Rev. Cammenga is pastor of Southwest Protestant Reformed Church in Grandville, Michigan.

The History


A unique part both of the heritage and contribution of Scottish Presbyterianism is the Scotch Confession of 1560.1 The Scotch Confession is the manifesto of the Scottish Reformation. It is the first of the distinctly Presbyterian confessions. Its publication in 1560 predates the earliest of our Dutch Reformed confessions, the Belgic Confession having been written in 1561 and the Heidelberg Catechism in 1563.

Already on December 3, 1557 a number of Protestant nobles meeting at Edinburgh had signed a “covenant” to maintain, nourish, and defend to the death “the whole congregation of Christ, and every member thereof.” By the signing of this covenant, they had thrown off the tyranny of Roman Catholicism and declared Scotland’s commitment for the cause of the Reformation.

In August of 1560 the Scottish Parliament commissioned the writing of Scotland’s own confession of faith. The work was entrusted to a committee of men, the most notable member of which was John Knox. Since all of the men on the committee were named John—John Winram, John Spottiswoode, John Willock, John Douglas, John Row, and John Knox—the confession they produced has sometimes been referred to as the confession of the six Johns. Although composition of the Scotch Confession was a joint effort, there is little doubt that the main author of the confession was John Knox.

Knox had been at the forefront of the reformatory movement in Scotland. Concerning Knox’s impact on the Reformation in Scotland, John Macleod writes:

There was a possibility that the Scottish Reformation might take on a Lutheran or an Anglican complexion. The work and influence of Knox decided that this should not be so (Scottish Theology, p. 13).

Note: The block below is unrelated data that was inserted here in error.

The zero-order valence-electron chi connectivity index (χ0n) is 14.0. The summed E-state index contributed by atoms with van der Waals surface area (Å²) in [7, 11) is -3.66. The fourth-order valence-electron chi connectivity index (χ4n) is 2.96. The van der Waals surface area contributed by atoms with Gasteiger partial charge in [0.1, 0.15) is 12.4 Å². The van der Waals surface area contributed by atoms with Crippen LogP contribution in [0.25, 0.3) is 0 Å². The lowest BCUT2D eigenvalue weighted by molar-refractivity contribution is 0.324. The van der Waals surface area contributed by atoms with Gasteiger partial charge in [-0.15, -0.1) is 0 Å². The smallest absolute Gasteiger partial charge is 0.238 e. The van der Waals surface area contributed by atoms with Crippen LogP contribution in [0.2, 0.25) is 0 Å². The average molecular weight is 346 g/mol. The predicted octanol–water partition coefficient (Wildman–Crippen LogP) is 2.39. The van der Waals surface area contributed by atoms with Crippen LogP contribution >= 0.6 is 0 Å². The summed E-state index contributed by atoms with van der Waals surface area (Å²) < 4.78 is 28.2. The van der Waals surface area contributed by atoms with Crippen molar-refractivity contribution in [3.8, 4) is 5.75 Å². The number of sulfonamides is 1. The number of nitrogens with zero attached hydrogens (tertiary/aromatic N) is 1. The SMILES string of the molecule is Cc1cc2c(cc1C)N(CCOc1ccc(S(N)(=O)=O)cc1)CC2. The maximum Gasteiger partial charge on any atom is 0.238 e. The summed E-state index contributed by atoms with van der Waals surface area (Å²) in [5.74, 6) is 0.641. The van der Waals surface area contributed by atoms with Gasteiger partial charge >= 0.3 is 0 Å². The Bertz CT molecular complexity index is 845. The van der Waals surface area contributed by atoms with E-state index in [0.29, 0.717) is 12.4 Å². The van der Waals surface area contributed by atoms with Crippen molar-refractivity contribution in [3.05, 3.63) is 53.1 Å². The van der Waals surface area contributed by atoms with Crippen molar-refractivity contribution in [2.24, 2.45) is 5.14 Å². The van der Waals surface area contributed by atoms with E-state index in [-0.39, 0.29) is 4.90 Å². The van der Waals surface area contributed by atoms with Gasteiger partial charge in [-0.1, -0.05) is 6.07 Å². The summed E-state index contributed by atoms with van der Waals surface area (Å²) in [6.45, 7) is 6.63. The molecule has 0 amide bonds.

Knox was decidedly Calvinistic in his convictions, both in doctrine and church government. That Calvinistic commitment is reflected in the Scotch Confession.Knox and his companions labored only four days in composing the new creed of the Scottish churches. Although rather hastily written, it was undoubtedly true that the men came to their task fully prepared. And although the Scotch Confession is uniquely Scottish in flavor, its authors were familiar with and relied on the existing Reformed confessions that had been widely circulated.

With slight changes, the proposed confession was ratified by the Scottish Parliament on August 17, 1560. The Parliament issued the new confession as the “sum of that doctrine which we profess, and for the which we have sustained infamy and danger.” After the adoption of the new confession, Parliament went on to decree that from henceforth the Bishop of Rome had no jurisdiction in the Scottish realm. It annulled all other previous acts of Parliament which were contrary to the new confession. And it forbade the saying, hearing, or being present at the Mass, under penalty of confiscation of goods and imprisonment for the first offense, of banishment for the second, and of death for the third.

After Parliament adopted the confession, the story is told that the oldest member of Parliament, Lord Lindsay, addressed his peers:

I have lived many years; I am the oldest member of this company. Now that it hath pleased God to let me see this day, where so many nobles have approved so worthy a work, I will say with Simeon, Nunc dimittis (History of the Reformation, vol. 2, p. 304).